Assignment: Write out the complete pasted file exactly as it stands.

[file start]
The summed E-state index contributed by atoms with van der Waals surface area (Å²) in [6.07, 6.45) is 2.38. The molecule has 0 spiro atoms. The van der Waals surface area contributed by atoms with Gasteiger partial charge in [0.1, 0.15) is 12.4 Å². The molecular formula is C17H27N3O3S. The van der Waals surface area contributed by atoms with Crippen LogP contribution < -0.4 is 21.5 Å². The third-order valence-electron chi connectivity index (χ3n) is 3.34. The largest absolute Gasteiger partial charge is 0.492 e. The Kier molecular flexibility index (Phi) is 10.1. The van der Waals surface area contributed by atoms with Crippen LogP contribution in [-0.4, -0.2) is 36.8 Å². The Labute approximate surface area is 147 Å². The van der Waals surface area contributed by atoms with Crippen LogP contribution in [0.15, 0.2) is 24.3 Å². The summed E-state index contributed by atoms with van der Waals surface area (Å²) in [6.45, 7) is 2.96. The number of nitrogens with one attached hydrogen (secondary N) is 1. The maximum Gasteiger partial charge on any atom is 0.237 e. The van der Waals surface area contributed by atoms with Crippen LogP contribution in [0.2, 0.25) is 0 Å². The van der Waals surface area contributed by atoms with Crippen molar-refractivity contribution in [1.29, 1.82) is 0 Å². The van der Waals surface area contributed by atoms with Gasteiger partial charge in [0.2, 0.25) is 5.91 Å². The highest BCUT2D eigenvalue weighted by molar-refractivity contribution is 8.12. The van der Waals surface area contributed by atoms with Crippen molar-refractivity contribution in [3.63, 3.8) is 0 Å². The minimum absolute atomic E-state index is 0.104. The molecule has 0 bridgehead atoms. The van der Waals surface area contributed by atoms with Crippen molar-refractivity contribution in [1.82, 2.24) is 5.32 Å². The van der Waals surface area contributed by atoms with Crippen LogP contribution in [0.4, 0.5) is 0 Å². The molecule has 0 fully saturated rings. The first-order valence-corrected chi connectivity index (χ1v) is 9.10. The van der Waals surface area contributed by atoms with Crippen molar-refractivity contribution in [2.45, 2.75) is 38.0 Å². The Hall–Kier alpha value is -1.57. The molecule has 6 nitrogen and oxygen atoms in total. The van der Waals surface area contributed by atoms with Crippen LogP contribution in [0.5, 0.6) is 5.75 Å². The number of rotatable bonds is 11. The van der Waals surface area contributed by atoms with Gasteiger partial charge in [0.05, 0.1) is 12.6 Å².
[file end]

The summed E-state index contributed by atoms with van der Waals surface area (Å²) in [6.07, 6.45) is 2.38. The molecule has 0 spiro atoms. The van der Waals surface area contributed by atoms with Gasteiger partial charge in [0.1, 0.15) is 12.4 Å². The molecular formula is C17H27N3O3S. The van der Waals surface area contributed by atoms with Crippen LogP contribution < -0.4 is 21.5 Å². The third-order valence-electron chi connectivity index (χ3n) is 3.34. The largest absolute Gasteiger partial charge is 0.492 e. The Kier molecular flexibility index (Phi) is 10.1. The van der Waals surface area contributed by atoms with Crippen LogP contribution in [-0.4, -0.2) is 36.8 Å². The Labute approximate surface area is 147 Å². The van der Waals surface area contributed by atoms with Crippen LogP contribution in [0.15, 0.2) is 24.3 Å². The summed E-state index contributed by atoms with van der Waals surface area (Å²) in [6.45, 7) is 2.96. The number of nitrogens with one attached hydrogen (secondary N) is 1. The maximum Gasteiger partial charge on any atom is 0.237 e. The van der Waals surface area contributed by atoms with Crippen LogP contribution in [0.2, 0.25) is 0 Å². The van der Waals surface area contributed by atoms with Crippen molar-refractivity contribution in [1.29, 1.82) is 0 Å². The van der Waals surface area contributed by atoms with Gasteiger partial charge in [0.2, 0.25) is 5.91 Å². The highest BCUT2D eigenvalue weighted by molar-refractivity contribution is 8.12. The van der Waals surface area contributed by atoms with Crippen molar-refractivity contribution in [3.63, 3.8) is 0 Å². The minimum absolute atomic E-state index is 0.104. The molecule has 0 bridgehead atoms. The van der Waals surface area contributed by atoms with Crippen molar-refractivity contribution in [1.82, 2.24) is 5.32 Å². The van der Waals surface area contributed by atoms with Crippen LogP contribution in [0.4, 0.5) is 0 Å². The molecule has 0 fully saturated rings. The first-order valence-corrected chi connectivity index (χ1v) is 9.10. The van der Waals surface area contributed by atoms with Crippen molar-refractivity contribution in [2.45, 2.75) is 38.0 Å². The Hall–Kier alpha value is -1.57. The molecule has 6 nitrogen and oxygen atoms in total. The van der Waals surface area contributed by atoms with Crippen LogP contribution in [0.5, 0.6) is 5.75 Å². The number of rotatable bonds is 11. The van der Waals surface area contributed by atoms with Gasteiger partial charge in [0.05, 0.1) is 12.6 Å².